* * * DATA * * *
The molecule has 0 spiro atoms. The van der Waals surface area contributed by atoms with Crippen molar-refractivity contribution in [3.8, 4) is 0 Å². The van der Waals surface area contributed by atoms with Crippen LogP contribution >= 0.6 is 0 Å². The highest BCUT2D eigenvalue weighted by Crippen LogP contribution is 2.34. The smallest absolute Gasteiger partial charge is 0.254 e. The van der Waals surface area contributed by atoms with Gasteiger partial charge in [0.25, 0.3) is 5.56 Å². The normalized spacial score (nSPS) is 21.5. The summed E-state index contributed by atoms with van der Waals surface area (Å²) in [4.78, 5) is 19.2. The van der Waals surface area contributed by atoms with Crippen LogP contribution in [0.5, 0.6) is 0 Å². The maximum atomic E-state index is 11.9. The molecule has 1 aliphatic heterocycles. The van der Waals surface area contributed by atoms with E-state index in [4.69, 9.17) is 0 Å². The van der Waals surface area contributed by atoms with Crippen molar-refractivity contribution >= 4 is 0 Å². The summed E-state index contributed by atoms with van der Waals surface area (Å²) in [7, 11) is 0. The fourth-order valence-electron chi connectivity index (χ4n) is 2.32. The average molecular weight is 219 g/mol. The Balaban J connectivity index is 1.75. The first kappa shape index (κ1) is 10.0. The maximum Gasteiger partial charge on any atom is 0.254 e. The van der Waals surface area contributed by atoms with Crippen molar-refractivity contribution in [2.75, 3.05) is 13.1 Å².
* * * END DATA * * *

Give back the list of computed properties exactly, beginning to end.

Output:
The molecule has 0 spiro atoms. The van der Waals surface area contributed by atoms with Crippen molar-refractivity contribution in [3.8, 4) is 0 Å². The van der Waals surface area contributed by atoms with Crippen LogP contribution >= 0.6 is 0 Å². The highest BCUT2D eigenvalue weighted by Crippen LogP contribution is 2.34. The smallest absolute Gasteiger partial charge is 0.254 e. The van der Waals surface area contributed by atoms with Gasteiger partial charge in [0.25, 0.3) is 5.56 Å². The normalized spacial score (nSPS) is 21.5. The summed E-state index contributed by atoms with van der Waals surface area (Å²) in [4.78, 5) is 19.2. The van der Waals surface area contributed by atoms with Crippen LogP contribution in [0.5, 0.6) is 0 Å². The maximum atomic E-state index is 11.9. The molecule has 1 aliphatic heterocycles. The van der Waals surface area contributed by atoms with E-state index in [4.69, 9.17) is 0 Å². The van der Waals surface area contributed by atoms with Crippen molar-refractivity contribution >= 4 is 0 Å². The summed E-state index contributed by atoms with van der Waals surface area (Å²) in [7, 11) is 0. The fourth-order valence-electron chi connectivity index (χ4n) is 2.32. The average molecular weight is 219 g/mol. The Balaban J connectivity index is 1.75. The first kappa shape index (κ1) is 10.0. The maximum Gasteiger partial charge on any atom is 0.254 e. The van der Waals surface area contributed by atoms with Crippen molar-refractivity contribution in [2.75, 3.05) is 13.1 Å².